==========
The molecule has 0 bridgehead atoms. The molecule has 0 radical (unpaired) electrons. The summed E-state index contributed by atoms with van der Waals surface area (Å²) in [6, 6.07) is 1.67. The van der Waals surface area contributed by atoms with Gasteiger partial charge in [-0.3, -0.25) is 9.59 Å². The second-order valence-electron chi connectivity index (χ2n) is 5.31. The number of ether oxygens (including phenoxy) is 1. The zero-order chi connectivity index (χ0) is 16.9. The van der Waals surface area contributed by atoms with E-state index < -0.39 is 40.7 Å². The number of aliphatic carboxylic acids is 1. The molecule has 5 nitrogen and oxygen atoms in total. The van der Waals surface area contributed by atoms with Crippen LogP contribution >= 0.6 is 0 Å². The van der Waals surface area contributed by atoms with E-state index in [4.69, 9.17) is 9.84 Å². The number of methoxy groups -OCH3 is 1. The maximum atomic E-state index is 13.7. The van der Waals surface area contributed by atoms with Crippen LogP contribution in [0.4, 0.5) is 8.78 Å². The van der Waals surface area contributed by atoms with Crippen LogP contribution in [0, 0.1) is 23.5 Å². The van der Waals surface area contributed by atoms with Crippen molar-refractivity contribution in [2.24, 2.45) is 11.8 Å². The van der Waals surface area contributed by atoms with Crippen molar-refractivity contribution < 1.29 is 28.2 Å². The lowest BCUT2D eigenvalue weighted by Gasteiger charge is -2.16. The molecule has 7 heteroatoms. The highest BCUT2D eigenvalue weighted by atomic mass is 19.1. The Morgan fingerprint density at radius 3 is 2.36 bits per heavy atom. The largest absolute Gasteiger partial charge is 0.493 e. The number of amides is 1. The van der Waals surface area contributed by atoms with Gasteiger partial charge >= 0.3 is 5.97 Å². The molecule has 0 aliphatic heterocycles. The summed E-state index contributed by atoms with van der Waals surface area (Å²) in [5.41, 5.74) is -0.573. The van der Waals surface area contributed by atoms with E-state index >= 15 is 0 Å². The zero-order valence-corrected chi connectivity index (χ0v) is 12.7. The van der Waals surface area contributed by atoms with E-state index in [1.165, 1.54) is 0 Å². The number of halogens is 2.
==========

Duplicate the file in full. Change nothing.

The molecule has 0 bridgehead atoms. The molecule has 0 radical (unpaired) electrons. The summed E-state index contributed by atoms with van der Waals surface area (Å²) in [6, 6.07) is 1.67. The van der Waals surface area contributed by atoms with Gasteiger partial charge in [-0.3, -0.25) is 9.59 Å². The second-order valence-electron chi connectivity index (χ2n) is 5.31. The number of ether oxygens (including phenoxy) is 1. The zero-order chi connectivity index (χ0) is 16.9. The van der Waals surface area contributed by atoms with E-state index < -0.39 is 40.7 Å². The number of aliphatic carboxylic acids is 1. The molecule has 5 nitrogen and oxygen atoms in total. The van der Waals surface area contributed by atoms with Crippen LogP contribution >= 0.6 is 0 Å². The van der Waals surface area contributed by atoms with E-state index in [4.69, 9.17) is 9.84 Å². The number of methoxy groups -OCH3 is 1. The maximum atomic E-state index is 13.7. The van der Waals surface area contributed by atoms with Crippen LogP contribution in [0.4, 0.5) is 8.78 Å². The van der Waals surface area contributed by atoms with Crippen LogP contribution in [0, 0.1) is 23.5 Å². The van der Waals surface area contributed by atoms with Crippen molar-refractivity contribution in [2.24, 2.45) is 11.8 Å². The van der Waals surface area contributed by atoms with Crippen molar-refractivity contribution < 1.29 is 28.2 Å². The lowest BCUT2D eigenvalue weighted by Gasteiger charge is -2.16. The molecule has 7 heteroatoms. The highest BCUT2D eigenvalue weighted by atomic mass is 19.1. The Morgan fingerprint density at radius 3 is 2.36 bits per heavy atom. The largest absolute Gasteiger partial charge is 0.493 e. The number of amides is 1. The van der Waals surface area contributed by atoms with Gasteiger partial charge >= 0.3 is 5.97 Å². The molecule has 0 aliphatic heterocycles. The summed E-state index contributed by atoms with van der Waals surface area (Å²) in [5.41, 5.74) is -0.573. The van der Waals surface area contributed by atoms with E-state index >= 15 is 0 Å². The zero-order valence-corrected chi connectivity index (χ0v) is 12.7. The van der Waals surface area contributed by atoms with E-state index in [1.165, 1.54) is 0 Å². The number of halogens is 2.